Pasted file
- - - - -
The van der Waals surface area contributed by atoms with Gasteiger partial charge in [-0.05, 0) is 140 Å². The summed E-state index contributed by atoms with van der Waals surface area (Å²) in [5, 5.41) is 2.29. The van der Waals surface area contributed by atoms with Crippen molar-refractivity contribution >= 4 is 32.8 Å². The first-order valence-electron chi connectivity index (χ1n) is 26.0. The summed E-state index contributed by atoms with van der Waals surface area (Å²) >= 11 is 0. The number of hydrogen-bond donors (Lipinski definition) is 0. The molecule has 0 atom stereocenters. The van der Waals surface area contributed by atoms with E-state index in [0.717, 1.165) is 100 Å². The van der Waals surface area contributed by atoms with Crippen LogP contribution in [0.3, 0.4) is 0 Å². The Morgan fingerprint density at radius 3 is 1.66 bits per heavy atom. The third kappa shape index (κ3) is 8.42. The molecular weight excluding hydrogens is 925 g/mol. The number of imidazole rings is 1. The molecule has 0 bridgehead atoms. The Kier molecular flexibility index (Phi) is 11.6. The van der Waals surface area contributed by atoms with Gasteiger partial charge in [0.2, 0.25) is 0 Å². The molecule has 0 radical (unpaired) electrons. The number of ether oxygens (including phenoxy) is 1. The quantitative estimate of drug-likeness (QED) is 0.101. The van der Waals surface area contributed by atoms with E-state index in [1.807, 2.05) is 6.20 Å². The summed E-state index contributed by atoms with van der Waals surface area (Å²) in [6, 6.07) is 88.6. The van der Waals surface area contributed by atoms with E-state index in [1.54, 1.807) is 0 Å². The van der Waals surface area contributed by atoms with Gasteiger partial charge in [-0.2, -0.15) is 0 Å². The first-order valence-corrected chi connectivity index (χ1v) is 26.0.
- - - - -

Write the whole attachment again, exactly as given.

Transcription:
The van der Waals surface area contributed by atoms with Gasteiger partial charge in [-0.05, 0) is 140 Å². The summed E-state index contributed by atoms with van der Waals surface area (Å²) in [5, 5.41) is 2.29. The van der Waals surface area contributed by atoms with Crippen molar-refractivity contribution >= 4 is 32.8 Å². The first-order valence-electron chi connectivity index (χ1n) is 26.0. The summed E-state index contributed by atoms with van der Waals surface area (Å²) >= 11 is 0. The number of hydrogen-bond donors (Lipinski definition) is 0. The molecule has 0 atom stereocenters. The van der Waals surface area contributed by atoms with E-state index in [0.717, 1.165) is 100 Å². The van der Waals surface area contributed by atoms with Crippen LogP contribution in [0.3, 0.4) is 0 Å². The Morgan fingerprint density at radius 3 is 1.66 bits per heavy atom. The third kappa shape index (κ3) is 8.42. The molecular weight excluding hydrogens is 925 g/mol. The number of imidazole rings is 1. The molecule has 0 bridgehead atoms. The Kier molecular flexibility index (Phi) is 11.6. The van der Waals surface area contributed by atoms with Gasteiger partial charge in [0.2, 0.25) is 0 Å². The molecule has 0 radical (unpaired) electrons. The number of ether oxygens (including phenoxy) is 1. The quantitative estimate of drug-likeness (QED) is 0.101. The van der Waals surface area contributed by atoms with E-state index in [1.807, 2.05) is 6.20 Å². The summed E-state index contributed by atoms with van der Waals surface area (Å²) in [6, 6.07) is 88.6. The van der Waals surface area contributed by atoms with E-state index in [1.54, 1.807) is 0 Å². The van der Waals surface area contributed by atoms with Gasteiger partial charge in [-0.2, -0.15) is 0 Å². The first-order valence-corrected chi connectivity index (χ1v) is 26.0.